Instead of putting a lid on the jar, place a cloth over the top held on by a rubber band. If traveling, put a lid on top of the jar to prevent it from spilling, but open it up once a day to let the gas escape.
Let the flowers sit for a minimum of two weeks, either stirring it or shaking them daily. Try to strain it within a few weeks, as mold commonly grows on fresh and wilted plants.
Dry Flower Preparation
Tightly pack the dried flowers in a jar and cover them with about 4 inches of extra virgin olive oil on top of the oil-saturated flowers. There is not much of a chance of mold forming on dry plants, so put a lid on the jar and turn it over or shake it each day to let the oil seep through all the plant material. (Make sure that lid is on tight, or it can get very messy.)
Arnica salve is useful for bruising or other injuries that are close to the skin surface.
This is a typical salve preparation. It is often combined with other herbs. The ratio is 1:5, bee’s wax to oil.
Tinctures, like liniments, can be used topically as they are absorbed rapidly into the local tissue. The advantage of the tincture over a liniment is that it can also be used internally.
I prepare the tincture with fresh Arnica inflorescences at a 1:2 ratio in 80% ethanol.
Therapeutic Categories Combination
- Pain aids
- Trauma aids
- Black birch
Astringents-tighten tissue, decrease inflammation, and aid in wound recovery.
- Blackberry root
- Witch hazel
- Yerba mansa
Carrier-increases bioavailability of other herbs
- Prickly ash
Pain aids-for pain associated with injury
- California poppy
- Jamaican dogwood
- Kava kava
- St. Johnswort
- Wild lettuce
Trauma aids-for panic or anxiety occurring from an injury
- California poppy
- St. Johnswort
Vulnerary-assist in wound recovery
- St. Johnswort
After an acute injury, I initially apply Arnica liniment (or tincture). After 15 minutes or so, I then put Arnica infused oil over the same area. This combination allows quick absorption of the liniment and a more gradual absorption of the Arnica oil into the injured area.
Oil-based preparations can be applied continuously throughout the day for as long as needed. When applying any of these preparations, avoid putting them directly into an open wound. They can be applied on any unbroken tissue.
The liniment can also be applied continuously throughout the day if applied on a small to medium sized area such as a knee or ankle. But its use should be restricted if it is being applied to a large body area. For instance, if someone injured their back and the medicine was being applied all along the spine, it should be limited to 2 times a day to avoid absorbing too much isopropyl alcohol.
Please see the Safety Profile about the internal use of Arnica tincture. In general, 3-5 drops 3 times a day is considered a safe dose for about a week.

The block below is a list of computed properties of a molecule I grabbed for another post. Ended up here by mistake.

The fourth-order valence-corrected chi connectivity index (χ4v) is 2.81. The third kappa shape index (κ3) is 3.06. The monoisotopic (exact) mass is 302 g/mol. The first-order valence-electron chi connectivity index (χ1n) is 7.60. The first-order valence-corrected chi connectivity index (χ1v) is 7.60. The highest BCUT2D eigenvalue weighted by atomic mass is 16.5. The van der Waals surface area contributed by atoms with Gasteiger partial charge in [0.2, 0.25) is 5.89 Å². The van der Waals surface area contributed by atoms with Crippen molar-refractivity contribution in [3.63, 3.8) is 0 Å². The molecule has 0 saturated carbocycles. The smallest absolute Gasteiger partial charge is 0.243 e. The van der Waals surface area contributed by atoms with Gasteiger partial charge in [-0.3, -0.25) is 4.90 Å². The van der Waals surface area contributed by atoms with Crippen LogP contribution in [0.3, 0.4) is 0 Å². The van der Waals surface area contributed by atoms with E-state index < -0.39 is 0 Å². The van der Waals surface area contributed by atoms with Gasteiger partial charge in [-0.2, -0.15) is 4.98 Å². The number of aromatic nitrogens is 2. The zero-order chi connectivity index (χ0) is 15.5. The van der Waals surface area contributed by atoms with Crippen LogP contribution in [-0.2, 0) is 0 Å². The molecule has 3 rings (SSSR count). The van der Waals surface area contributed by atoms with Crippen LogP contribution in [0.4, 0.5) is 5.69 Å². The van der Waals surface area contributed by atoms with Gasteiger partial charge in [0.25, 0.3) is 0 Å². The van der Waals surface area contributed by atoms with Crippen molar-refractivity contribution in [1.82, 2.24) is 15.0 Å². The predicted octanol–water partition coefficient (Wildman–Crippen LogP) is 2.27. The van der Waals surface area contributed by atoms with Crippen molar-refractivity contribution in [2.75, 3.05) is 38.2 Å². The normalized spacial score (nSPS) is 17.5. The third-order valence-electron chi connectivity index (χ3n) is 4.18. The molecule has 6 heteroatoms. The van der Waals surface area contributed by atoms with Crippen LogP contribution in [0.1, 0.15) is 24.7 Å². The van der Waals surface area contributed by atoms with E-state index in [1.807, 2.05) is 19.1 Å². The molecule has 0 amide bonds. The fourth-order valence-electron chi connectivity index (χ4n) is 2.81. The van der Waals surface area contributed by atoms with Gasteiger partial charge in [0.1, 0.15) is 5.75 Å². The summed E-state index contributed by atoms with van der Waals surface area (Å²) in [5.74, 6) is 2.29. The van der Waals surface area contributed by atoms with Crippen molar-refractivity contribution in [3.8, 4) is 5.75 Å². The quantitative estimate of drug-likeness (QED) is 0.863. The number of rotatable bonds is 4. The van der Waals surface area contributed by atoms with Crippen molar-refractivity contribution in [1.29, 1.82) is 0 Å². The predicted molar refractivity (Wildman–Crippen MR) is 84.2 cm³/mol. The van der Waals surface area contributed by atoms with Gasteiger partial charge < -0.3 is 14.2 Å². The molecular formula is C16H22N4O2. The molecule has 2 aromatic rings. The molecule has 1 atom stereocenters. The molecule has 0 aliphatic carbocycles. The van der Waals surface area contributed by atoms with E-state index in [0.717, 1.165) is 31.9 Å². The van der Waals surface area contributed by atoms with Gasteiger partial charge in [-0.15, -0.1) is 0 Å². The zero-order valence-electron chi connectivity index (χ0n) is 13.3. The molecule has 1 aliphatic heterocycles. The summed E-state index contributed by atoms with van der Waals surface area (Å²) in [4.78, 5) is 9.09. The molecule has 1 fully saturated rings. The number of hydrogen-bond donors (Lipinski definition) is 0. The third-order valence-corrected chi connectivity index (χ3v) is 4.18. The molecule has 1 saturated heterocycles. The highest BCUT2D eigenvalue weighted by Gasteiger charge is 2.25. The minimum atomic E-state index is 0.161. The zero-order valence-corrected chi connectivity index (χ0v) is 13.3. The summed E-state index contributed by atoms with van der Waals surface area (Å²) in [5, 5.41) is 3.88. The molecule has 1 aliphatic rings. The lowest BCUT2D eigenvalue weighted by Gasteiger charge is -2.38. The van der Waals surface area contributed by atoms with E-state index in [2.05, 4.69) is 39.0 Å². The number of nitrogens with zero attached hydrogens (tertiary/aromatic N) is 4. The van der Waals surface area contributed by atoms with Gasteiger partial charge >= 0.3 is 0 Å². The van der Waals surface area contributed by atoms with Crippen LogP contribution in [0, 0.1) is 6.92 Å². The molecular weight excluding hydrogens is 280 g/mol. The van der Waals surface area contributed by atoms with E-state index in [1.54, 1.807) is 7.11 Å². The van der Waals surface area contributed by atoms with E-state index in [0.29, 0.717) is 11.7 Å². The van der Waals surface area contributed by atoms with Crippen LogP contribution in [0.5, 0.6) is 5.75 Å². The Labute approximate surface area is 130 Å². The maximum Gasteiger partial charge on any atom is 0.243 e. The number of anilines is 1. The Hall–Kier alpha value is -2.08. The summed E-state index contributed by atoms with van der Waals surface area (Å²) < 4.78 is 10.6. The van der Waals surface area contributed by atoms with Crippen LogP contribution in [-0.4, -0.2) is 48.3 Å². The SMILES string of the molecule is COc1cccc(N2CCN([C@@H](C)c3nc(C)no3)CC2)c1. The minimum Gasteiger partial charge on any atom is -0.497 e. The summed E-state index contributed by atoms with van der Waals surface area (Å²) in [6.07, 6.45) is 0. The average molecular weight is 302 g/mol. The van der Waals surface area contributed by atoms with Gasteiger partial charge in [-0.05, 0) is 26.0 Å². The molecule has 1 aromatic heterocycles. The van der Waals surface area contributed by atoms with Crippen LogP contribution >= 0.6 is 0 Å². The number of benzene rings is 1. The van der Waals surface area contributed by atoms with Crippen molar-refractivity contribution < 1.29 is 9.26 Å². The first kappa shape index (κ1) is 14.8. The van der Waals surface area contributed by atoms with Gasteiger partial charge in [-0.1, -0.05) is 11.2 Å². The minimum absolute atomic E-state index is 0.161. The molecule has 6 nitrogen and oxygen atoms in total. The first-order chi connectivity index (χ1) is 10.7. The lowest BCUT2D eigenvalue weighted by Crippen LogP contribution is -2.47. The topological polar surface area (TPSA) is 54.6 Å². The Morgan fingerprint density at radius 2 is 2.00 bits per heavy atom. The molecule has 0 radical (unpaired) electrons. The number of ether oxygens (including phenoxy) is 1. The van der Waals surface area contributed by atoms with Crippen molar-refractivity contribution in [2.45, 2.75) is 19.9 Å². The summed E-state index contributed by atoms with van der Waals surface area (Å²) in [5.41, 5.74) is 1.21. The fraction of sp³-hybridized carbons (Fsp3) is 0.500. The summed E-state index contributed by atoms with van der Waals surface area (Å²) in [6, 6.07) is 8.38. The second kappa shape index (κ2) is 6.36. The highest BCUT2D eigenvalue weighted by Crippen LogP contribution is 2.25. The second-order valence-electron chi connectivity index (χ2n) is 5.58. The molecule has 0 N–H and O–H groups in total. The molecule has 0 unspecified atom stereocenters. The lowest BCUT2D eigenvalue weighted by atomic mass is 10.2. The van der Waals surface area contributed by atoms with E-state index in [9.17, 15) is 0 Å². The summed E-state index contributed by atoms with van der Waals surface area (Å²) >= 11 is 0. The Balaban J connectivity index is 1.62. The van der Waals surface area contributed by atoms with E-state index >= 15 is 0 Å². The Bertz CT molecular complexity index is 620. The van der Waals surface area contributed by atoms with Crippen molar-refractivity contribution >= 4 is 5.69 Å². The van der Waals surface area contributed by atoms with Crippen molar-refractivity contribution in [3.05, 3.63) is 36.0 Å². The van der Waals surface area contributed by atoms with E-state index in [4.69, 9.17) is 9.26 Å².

I do not know anyone who has had ill effects from taking the tincture, but this is partially due to not knowing that many people who use it internally.
I have heard stories of people who took too much Arnica internally (amount unspecified), and felt like they had gastritis. This uncomfortable feeling seems to last for a day or two and then dissipates with no apparent long-term adverse effects.
One way to limit how much Arnica tincture a patient will ingest is to give it to them diluted in a water bottle.
Since it is important for people to drink water, do not put the tincture in their personal water bottle. Instead, put the medicine in a disposable water bottle and then add the Arnica tincture. This is not the most environmentally friendly of techniques, but it makes taking their medicine safer.
Put about 18 drops (about 2/3 of a dropperful) of Arnica tincture into a 12 oz water bottle. This will provide 3 drops of Arnica tincture per mouthful. Here is the math. 1 large sip is approximately 2 oz, so there are 6 mouthfuls per 12 oz bottle. 18 drops ÷ 6 sips equal 3 drops per large sip. This is all relative to how much an individual swallows at a time, so this should be discussed with the patient, along with shaking the bottle before each drink.
Put a clear warning label on this bottle with implicit instructions to just take sips out of the bottle about every 3 hours. This method works well, as it maintains a low dosage that can be taken throughout the day.
Sesquiterpene lactones are considered to be the main active constituents in Arnica.
Arnica products are generally safely applied externally. I don’t think I have seen a rash caused by its topical application. It doesn’t seem impossible, but if it happens, it is uncommon.
The biggest safety questions about Arnica concern the internal use of the tincture. Arnica has historically been used internally, though this is not a common current practice. (Note, this is not about the internal use of homeopathic Arnica.) I use the tincture internally to initiate an antiinflammatory response. This is generally done in tandem while applying it externally.
There are a few adverse effects reports about its internal use, though they are inconsistent. It is hard to find any reasonably reliable research on the negative consequences of Arnica’s internal use. This doesn’t mean it doesn’t exist, it is just difficult to ascertain how much is needed to reach a dangerous level.
I am cautious about using Arnica internally. I give 3 drops, diluted in water, up to 5 times daily for about 1 week, depending on an individual’s size, constitution, and other personal factors. So far, I have not seen any negative effects at this level.